High turnover rate in OME causes concern
By Linda D'Angelo
Although there has been a high turnover rate in the Office of Minority Education, the new OME Director, Judy Jackson Pitts, plans to stay for a while.
Many members of the MIT community have been upset over the high rate. It has been "very noticeable and disturbing," former Black Student Union Co-Chair Sean Cadogan '90 said.
Pitts, herself, has become aware of this; in the two months she has been with the OME, students as well as staff have told her that the office "needs some stability." One student, after seeing her leave the office very late one night, even warned her not to burn herself out.
"Minority education can be a burnout position, especially for those who are really committed," and this may account for the office's high turnover rate, Pitts said. "Trying to do so much and having the illusion you're the only one doing it" can get overwhelming, she noted. To prevent this, OME personnel need to realize they are not working "in a vacuum"; they need to "see the OME as a necessary link with every other office in the Institute that is involved with student education," she said.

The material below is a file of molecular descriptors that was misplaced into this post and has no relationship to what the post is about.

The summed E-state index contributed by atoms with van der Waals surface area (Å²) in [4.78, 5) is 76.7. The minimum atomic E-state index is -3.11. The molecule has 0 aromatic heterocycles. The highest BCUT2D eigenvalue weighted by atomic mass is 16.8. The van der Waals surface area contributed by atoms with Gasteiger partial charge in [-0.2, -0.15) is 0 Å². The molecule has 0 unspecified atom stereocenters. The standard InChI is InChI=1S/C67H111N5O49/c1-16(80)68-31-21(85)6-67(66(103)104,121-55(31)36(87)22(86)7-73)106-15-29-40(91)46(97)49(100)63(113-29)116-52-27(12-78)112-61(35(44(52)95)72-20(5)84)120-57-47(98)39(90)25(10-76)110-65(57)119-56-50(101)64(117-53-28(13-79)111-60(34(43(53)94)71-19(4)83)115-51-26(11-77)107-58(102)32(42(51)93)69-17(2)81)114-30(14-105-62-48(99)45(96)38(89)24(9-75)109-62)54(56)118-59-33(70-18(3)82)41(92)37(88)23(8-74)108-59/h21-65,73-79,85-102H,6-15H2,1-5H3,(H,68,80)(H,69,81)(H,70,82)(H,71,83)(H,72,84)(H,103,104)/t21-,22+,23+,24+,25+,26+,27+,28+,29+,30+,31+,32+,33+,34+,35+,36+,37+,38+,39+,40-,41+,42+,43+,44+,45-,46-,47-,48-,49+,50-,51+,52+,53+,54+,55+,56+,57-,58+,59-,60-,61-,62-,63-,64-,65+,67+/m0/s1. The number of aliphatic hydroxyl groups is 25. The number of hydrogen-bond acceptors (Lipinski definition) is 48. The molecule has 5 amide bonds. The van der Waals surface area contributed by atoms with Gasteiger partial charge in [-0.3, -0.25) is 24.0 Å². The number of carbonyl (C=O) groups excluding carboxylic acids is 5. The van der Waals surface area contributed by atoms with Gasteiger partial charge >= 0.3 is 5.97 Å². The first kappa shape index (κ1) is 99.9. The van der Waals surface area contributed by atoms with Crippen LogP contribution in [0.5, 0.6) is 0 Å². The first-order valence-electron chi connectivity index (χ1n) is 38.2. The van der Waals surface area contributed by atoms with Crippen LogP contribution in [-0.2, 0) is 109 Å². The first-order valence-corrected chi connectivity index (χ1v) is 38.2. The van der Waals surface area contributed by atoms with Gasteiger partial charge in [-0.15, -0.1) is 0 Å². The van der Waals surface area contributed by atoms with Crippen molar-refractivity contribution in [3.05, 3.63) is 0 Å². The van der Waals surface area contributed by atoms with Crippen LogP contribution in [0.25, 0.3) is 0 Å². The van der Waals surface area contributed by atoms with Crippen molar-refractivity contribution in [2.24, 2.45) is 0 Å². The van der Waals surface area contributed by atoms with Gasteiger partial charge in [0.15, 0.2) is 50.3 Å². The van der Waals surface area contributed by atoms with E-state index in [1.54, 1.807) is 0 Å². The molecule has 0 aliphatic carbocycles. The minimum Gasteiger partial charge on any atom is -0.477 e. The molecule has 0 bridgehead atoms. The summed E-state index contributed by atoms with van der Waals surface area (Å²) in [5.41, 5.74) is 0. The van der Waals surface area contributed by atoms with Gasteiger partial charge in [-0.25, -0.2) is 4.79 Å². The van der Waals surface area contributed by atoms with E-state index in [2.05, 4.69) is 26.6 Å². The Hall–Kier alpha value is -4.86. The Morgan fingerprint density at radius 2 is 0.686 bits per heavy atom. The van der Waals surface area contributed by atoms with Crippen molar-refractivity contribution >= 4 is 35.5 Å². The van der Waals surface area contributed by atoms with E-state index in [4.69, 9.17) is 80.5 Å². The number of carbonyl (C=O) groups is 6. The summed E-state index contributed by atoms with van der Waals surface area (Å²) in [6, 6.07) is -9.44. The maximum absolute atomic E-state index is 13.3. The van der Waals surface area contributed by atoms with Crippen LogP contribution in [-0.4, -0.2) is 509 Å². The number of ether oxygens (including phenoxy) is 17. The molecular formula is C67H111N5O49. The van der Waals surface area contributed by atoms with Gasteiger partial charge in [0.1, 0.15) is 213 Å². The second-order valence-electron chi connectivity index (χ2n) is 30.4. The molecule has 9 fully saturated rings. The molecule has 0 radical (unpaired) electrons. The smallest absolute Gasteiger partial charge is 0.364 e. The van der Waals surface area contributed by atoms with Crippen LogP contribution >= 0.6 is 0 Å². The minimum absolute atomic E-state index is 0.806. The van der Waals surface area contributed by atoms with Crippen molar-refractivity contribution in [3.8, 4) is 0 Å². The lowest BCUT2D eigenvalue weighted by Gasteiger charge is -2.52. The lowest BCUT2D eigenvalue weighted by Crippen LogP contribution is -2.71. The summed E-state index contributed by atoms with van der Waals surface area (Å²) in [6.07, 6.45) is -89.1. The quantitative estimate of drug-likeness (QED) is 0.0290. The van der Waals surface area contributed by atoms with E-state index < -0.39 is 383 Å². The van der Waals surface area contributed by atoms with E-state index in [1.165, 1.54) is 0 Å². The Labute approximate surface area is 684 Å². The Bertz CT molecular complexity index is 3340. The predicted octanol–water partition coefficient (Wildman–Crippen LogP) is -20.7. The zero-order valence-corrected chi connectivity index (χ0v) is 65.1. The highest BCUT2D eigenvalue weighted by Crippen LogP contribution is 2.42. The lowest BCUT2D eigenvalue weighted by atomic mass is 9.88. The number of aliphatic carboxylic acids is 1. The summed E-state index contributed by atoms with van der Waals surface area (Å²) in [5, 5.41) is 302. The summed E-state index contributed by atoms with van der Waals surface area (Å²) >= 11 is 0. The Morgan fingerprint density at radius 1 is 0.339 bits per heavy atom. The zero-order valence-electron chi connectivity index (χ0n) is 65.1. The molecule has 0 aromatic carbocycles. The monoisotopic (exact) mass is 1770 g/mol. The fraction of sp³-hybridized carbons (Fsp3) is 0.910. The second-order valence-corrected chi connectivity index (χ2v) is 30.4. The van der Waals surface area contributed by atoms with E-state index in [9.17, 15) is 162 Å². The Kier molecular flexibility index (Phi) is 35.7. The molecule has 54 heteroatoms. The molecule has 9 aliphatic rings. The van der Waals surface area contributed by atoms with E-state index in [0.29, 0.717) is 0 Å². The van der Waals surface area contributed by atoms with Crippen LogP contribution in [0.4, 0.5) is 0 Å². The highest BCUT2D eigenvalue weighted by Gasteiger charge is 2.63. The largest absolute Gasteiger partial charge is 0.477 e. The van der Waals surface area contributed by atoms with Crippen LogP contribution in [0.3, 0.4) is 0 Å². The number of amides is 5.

The structure of OME may also be a reason for the high turnover rate. Four years ago the office, which had previously answered directly to the Provost, was brought under the Office of the Dean for Student Affairs. While this move "improved the administrative capabilities" of OME, the office "lost its autonomy," according to Edward Jones '89, a past BSU co-chair who was involved with the office before and after this change.
"By breaking the direct link between OME and the Provost, and making the Dean for Student Affairs the liason to the Provost, the political and financial power of the OME became restricted," Cadogan said. This "resulted in a tension in the office that wasn't there before," Jones said.
The current Dean for Student Affairs is Shirley M. McBay. She could not be reached for comment.
Now, rather than make their own decisions, office members often have to implement the decisions of the Dean for Student Affairs or other high-level administrators, according to Society of Hispanic Professional Engineers President Virginia John '91. "Caught in the middle" between students and faculty, many office members have felt it necessary to leave, John said.